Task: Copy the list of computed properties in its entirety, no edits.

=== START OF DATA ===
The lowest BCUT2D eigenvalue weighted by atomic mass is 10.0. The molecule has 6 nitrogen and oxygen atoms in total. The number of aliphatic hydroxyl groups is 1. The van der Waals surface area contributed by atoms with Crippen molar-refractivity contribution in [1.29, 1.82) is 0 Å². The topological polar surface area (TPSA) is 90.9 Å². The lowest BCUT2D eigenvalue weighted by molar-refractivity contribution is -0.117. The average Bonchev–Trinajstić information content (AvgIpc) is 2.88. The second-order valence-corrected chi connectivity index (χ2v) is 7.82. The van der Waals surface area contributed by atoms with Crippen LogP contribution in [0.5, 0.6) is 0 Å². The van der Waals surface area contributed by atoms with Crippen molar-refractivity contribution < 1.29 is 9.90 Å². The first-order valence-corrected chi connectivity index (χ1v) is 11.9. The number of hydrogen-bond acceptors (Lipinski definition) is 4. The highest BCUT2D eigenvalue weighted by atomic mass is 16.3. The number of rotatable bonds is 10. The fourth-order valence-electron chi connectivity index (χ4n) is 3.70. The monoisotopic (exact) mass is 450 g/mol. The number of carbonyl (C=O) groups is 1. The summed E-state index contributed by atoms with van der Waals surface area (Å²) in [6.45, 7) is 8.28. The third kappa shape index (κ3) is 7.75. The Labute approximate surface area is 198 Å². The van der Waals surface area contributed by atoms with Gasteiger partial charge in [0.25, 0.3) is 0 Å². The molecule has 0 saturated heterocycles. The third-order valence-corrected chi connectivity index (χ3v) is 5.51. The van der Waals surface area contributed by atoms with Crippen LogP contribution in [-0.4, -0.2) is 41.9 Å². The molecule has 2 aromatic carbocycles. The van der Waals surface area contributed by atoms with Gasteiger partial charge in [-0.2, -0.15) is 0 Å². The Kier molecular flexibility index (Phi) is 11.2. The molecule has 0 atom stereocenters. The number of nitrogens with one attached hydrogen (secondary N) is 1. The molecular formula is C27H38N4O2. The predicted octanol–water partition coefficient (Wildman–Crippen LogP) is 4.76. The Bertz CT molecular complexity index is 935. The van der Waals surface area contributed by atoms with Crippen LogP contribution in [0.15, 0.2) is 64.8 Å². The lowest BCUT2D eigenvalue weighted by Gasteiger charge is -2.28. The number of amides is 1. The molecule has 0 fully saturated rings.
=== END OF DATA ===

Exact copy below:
The lowest BCUT2D eigenvalue weighted by atomic mass is 10.0. The molecule has 6 nitrogen and oxygen atoms in total. The number of aliphatic hydroxyl groups is 1. The van der Waals surface area contributed by atoms with Crippen molar-refractivity contribution in [1.29, 1.82) is 0 Å². The topological polar surface area (TPSA) is 90.9 Å². The lowest BCUT2D eigenvalue weighted by molar-refractivity contribution is -0.117. The average Bonchev–Trinajstić information content (AvgIpc) is 2.88. The second-order valence-corrected chi connectivity index (χ2v) is 7.82. The van der Waals surface area contributed by atoms with Crippen LogP contribution in [0.5, 0.6) is 0 Å². The van der Waals surface area contributed by atoms with Crippen molar-refractivity contribution < 1.29 is 9.90 Å². The first-order valence-corrected chi connectivity index (χ1v) is 11.9. The number of hydrogen-bond acceptors (Lipinski definition) is 4. The highest BCUT2D eigenvalue weighted by atomic mass is 16.3. The number of rotatable bonds is 10. The fourth-order valence-electron chi connectivity index (χ4n) is 3.70. The monoisotopic (exact) mass is 450 g/mol. The number of carbonyl (C=O) groups is 1. The summed E-state index contributed by atoms with van der Waals surface area (Å²) in [6.45, 7) is 8.28. The third kappa shape index (κ3) is 7.75. The Labute approximate surface area is 198 Å². The van der Waals surface area contributed by atoms with Gasteiger partial charge in [0.25, 0.3) is 0 Å². The molecule has 0 saturated heterocycles. The third-order valence-corrected chi connectivity index (χ3v) is 5.51. The van der Waals surface area contributed by atoms with Crippen LogP contribution in [-0.4, -0.2) is 41.9 Å². The molecule has 2 aromatic carbocycles. The van der Waals surface area contributed by atoms with Gasteiger partial charge in [-0.2, -0.15) is 0 Å². The Kier molecular flexibility index (Phi) is 11.2. The molecule has 0 atom stereocenters. The number of nitrogens with one attached hydrogen (secondary N) is 1. The molecular formula is C27H38N4O2. The predicted octanol–water partition coefficient (Wildman–Crippen LogP) is 4.76. The Bertz CT molecular complexity index is 935. The van der Waals surface area contributed by atoms with Crippen LogP contribution in [0.15, 0.2) is 64.8 Å². The lowest BCUT2D eigenvalue weighted by Gasteiger charge is -2.28. The number of amides is 1. The molecule has 0 fully saturated rings.